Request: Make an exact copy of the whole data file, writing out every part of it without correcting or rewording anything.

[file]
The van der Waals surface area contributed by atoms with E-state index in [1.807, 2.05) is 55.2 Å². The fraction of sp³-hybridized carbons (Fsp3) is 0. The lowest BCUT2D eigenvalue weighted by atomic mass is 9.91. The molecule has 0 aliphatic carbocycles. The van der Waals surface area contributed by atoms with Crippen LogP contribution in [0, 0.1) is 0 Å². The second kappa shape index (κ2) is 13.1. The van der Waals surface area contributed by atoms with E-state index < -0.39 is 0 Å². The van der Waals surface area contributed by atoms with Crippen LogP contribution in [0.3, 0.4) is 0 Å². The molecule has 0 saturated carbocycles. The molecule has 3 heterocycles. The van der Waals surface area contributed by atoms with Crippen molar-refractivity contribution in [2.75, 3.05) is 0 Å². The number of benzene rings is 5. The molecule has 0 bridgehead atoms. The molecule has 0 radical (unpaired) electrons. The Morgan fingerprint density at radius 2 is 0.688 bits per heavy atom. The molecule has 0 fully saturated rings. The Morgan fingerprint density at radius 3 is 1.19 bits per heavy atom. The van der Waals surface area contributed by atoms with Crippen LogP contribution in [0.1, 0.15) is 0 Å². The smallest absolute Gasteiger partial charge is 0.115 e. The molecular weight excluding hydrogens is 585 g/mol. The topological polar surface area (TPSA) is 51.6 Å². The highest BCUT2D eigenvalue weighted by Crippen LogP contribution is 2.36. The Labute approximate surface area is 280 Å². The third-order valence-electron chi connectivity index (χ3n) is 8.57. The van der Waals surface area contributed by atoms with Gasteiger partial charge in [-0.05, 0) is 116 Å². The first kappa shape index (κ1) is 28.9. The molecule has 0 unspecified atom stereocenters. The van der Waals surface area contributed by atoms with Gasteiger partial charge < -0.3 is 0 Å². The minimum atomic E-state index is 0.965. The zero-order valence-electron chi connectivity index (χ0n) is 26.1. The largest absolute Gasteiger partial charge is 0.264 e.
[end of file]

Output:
The van der Waals surface area contributed by atoms with E-state index in [1.807, 2.05) is 55.2 Å². The fraction of sp³-hybridized carbons (Fsp3) is 0. The lowest BCUT2D eigenvalue weighted by atomic mass is 9.91. The molecule has 0 aliphatic carbocycles. The van der Waals surface area contributed by atoms with Crippen LogP contribution in [0, 0.1) is 0 Å². The second kappa shape index (κ2) is 13.1. The van der Waals surface area contributed by atoms with E-state index < -0.39 is 0 Å². The van der Waals surface area contributed by atoms with Crippen LogP contribution in [0.3, 0.4) is 0 Å². The molecule has 0 saturated carbocycles. The molecule has 3 heterocycles. The van der Waals surface area contributed by atoms with Crippen molar-refractivity contribution in [2.75, 3.05) is 0 Å². The number of benzene rings is 5. The molecule has 0 bridgehead atoms. The molecule has 0 radical (unpaired) electrons. The Morgan fingerprint density at radius 2 is 0.688 bits per heavy atom. The molecule has 0 fully saturated rings. The Morgan fingerprint density at radius 3 is 1.19 bits per heavy atom. The van der Waals surface area contributed by atoms with Crippen LogP contribution in [0.1, 0.15) is 0 Å². The smallest absolute Gasteiger partial charge is 0.115 e. The molecular weight excluding hydrogens is 585 g/mol. The topological polar surface area (TPSA) is 51.6 Å². The highest BCUT2D eigenvalue weighted by Crippen LogP contribution is 2.36. The Labute approximate surface area is 280 Å². The third-order valence-electron chi connectivity index (χ3n) is 8.57. The van der Waals surface area contributed by atoms with Gasteiger partial charge in [-0.05, 0) is 116 Å². The first kappa shape index (κ1) is 28.9. The molecule has 0 unspecified atom stereocenters. The van der Waals surface area contributed by atoms with Gasteiger partial charge < -0.3 is 0 Å². The minimum atomic E-state index is 0.965. The zero-order valence-electron chi connectivity index (χ0n) is 26.1. The largest absolute Gasteiger partial charge is 0.264 e.